Before I could comment publicly, there is another report on March 24 denying this suggestion that I thought was ?fine but needs refinement? if Ghanaians overseas will accept it. The report is that Ghanaians in the Diaspora remittances ?for January to November last year amounted to 4.25 billion dollars, representing a 60.1 percent increase over the same period in 2004?. This projected $4.64 Billion annual remittances injected into the Ghanaian economy, as reported, does not go directly into the government hands, but to private individual?s families, building houses and so forth. We must not forget the over-bloated funeral expenditures to maintain that tradition of fake self-aggrandizing and empty show-offs at these funerals! We must not forget the children whose school fees are paid by uncles like this writer overseas. And we must not forget the funds to help nephews and nieces start small businesses to sustain themselves. We must not forget the moneys sent monthly to our parents who worked for their whole lives and have no pension or social security benefits from the same government. We must not forget the medical tests and medicines purchased to keep our relatives alive, plus hospital fees. This writer has helped pay for such fees for at least 3 relatives within the year, one of who is even a government officer whose employer could not help fast enough and would perhaps have died due to the waiting.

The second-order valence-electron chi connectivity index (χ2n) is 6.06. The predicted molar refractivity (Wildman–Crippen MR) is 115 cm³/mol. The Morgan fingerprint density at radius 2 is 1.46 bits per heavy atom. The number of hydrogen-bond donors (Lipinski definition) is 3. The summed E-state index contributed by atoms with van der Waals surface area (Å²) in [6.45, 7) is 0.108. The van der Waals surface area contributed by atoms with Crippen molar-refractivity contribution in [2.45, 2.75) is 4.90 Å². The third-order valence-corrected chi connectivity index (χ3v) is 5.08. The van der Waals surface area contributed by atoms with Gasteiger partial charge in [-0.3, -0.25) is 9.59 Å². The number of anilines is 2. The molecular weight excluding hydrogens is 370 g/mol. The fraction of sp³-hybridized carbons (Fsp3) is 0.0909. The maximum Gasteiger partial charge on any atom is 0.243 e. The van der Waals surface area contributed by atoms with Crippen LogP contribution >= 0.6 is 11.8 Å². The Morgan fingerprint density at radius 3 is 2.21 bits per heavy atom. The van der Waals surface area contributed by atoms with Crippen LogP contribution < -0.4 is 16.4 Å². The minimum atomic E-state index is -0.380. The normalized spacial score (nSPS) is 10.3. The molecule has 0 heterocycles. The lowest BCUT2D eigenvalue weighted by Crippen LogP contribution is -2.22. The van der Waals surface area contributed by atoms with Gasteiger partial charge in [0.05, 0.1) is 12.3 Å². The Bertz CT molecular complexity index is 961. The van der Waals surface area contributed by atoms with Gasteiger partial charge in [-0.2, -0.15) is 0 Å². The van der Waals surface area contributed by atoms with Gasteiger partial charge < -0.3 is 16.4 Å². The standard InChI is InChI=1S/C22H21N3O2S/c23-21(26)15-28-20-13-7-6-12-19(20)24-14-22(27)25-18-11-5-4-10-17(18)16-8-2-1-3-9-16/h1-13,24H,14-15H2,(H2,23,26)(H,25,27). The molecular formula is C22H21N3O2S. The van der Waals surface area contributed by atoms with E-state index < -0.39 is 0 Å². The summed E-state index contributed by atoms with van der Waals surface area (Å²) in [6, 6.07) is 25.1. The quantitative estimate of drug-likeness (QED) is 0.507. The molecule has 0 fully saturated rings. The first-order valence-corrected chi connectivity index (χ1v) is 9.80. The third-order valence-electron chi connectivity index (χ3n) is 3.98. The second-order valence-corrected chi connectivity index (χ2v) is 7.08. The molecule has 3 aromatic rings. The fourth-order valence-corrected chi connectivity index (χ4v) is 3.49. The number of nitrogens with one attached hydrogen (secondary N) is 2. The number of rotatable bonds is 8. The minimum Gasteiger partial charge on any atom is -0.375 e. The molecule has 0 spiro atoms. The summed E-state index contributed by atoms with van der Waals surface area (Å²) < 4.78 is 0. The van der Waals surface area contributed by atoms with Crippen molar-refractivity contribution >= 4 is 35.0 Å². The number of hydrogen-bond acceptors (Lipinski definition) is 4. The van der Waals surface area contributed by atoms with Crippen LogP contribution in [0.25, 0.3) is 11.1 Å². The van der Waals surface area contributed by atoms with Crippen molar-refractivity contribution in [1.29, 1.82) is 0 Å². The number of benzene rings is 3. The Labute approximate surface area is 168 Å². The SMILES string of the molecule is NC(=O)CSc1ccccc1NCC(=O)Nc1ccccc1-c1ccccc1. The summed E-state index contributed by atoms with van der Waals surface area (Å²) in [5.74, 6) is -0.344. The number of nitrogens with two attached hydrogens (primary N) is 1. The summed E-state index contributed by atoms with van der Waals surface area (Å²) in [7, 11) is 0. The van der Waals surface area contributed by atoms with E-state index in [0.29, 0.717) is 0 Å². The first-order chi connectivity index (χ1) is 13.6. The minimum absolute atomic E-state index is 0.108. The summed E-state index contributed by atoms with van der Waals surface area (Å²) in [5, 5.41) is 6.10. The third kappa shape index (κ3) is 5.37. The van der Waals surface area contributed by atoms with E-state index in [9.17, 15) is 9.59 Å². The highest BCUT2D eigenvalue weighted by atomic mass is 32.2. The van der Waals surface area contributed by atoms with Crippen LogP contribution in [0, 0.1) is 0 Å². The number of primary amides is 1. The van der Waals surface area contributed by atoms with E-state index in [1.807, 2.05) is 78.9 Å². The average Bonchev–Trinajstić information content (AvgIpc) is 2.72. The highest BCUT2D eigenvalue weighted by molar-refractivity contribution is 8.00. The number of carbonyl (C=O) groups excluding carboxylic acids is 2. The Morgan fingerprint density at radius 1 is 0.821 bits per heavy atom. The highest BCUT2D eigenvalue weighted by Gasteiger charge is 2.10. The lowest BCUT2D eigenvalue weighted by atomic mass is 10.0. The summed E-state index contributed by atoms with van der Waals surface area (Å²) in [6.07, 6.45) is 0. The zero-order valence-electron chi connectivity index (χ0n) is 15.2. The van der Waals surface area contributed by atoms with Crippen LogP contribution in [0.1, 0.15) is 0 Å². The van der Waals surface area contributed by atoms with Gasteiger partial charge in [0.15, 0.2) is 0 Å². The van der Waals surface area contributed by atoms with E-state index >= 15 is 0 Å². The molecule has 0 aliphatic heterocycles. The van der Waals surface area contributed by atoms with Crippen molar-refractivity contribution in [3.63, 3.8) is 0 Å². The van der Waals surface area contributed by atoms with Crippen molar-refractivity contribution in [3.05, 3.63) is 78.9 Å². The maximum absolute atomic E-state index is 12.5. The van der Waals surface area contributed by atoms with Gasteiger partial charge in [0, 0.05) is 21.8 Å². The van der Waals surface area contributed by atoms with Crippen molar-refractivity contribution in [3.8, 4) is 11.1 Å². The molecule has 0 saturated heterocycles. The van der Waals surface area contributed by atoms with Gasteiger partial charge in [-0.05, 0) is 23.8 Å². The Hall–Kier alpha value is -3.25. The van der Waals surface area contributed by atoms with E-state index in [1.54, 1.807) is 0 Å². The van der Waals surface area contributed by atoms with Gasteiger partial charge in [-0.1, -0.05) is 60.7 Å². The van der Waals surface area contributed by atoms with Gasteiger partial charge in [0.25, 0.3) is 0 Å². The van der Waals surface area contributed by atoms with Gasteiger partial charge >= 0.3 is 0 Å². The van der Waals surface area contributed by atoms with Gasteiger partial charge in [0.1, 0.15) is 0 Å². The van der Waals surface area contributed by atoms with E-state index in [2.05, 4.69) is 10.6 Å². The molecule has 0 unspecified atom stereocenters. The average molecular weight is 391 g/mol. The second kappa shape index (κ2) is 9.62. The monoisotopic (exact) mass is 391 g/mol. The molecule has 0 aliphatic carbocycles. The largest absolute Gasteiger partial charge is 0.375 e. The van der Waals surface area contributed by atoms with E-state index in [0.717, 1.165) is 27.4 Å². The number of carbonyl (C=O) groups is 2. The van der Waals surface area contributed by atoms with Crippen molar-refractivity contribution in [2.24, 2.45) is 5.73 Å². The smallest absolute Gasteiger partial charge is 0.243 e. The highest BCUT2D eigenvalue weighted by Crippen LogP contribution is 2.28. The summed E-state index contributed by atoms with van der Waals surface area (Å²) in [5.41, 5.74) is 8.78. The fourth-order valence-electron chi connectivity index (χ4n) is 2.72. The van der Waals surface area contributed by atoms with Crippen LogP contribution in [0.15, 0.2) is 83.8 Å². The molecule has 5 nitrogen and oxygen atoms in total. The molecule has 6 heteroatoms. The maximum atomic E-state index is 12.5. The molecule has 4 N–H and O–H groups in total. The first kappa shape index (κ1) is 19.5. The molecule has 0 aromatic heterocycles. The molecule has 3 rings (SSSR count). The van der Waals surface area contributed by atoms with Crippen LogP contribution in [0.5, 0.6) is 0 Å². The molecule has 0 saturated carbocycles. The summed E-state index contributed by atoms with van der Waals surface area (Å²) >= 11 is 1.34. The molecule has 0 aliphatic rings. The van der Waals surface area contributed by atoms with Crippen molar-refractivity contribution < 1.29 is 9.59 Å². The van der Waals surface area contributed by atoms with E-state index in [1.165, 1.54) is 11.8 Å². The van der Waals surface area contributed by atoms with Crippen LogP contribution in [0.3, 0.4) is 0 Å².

Folks, I in particular won't mind paying $10 for every transfer that I make if there could be verifiable trustworthy evidence that the money is being used to build sewage to make Ghana clean and mosquito-free, to build roads, stable electricity, deliver water and purchase new and updated switches and satellite bandwidths for communication. Western Union already charges us an average of $85 per $1,000 sent. Moneygram is only $15. Without these basic infrastructures mentioned, we are dead as a modern nation! Investors will come and return as they did with no comments out of ?diplomatic correctness? (or officials don?t like criticism anyway! So why bother). We can deceive ourselves only for so long! As it is now, the government leaders both of the NDC and now the NPP, take the money and buy themselves entourages of expensive $50,000 to $90,000 vehicles as government officials, and when confronted they claim that we overseas are jealous of them. They steal directly and allow foreigners to take 90% of the moneys back to their lands. Water pumps can be procured for $250,000 to help a whole city of Tamale, according to a news report, and yet the 300,000 population go without water! In the mean time nobody can SHOW ME the use of the $103 million the World Bank reported was granted to Ghana in January 2005, and neither the $500 million loan reported in 2005! Come oooon!!! Who are we kidding!? What is wrong with these officials under our sleeping Presidents? Mine or your $10 per transfer could mean a contribution this year alone of perhaps a $1,000 average each per year. Simply multiply that by say a mere only 500,000 people overseas who send money, and you have a whopping $500 Million to develop the nation of Ghana with the money from overseas. Due to the callous, selfish, greedy, and sometimes outright stupid (sorry for the word) nature of these people in power in government [perhaps people with IQs that are not impressive], they can't figure out this simple organizational concept that we even have as a wise proverb in Akan. The proverb says that if you don't let one person cut nine, then you cannot cut ten either. If your cousins overseas can send $4.6 Billion annually and support retired people and pay the kids school fees and funeral costs, why not embrace them and dialogue with them? Perhaps those versed in traditional wisdom can help give a better translation of the proverb ?wo amma wo yonko antwa nkoron a, wontwa du?.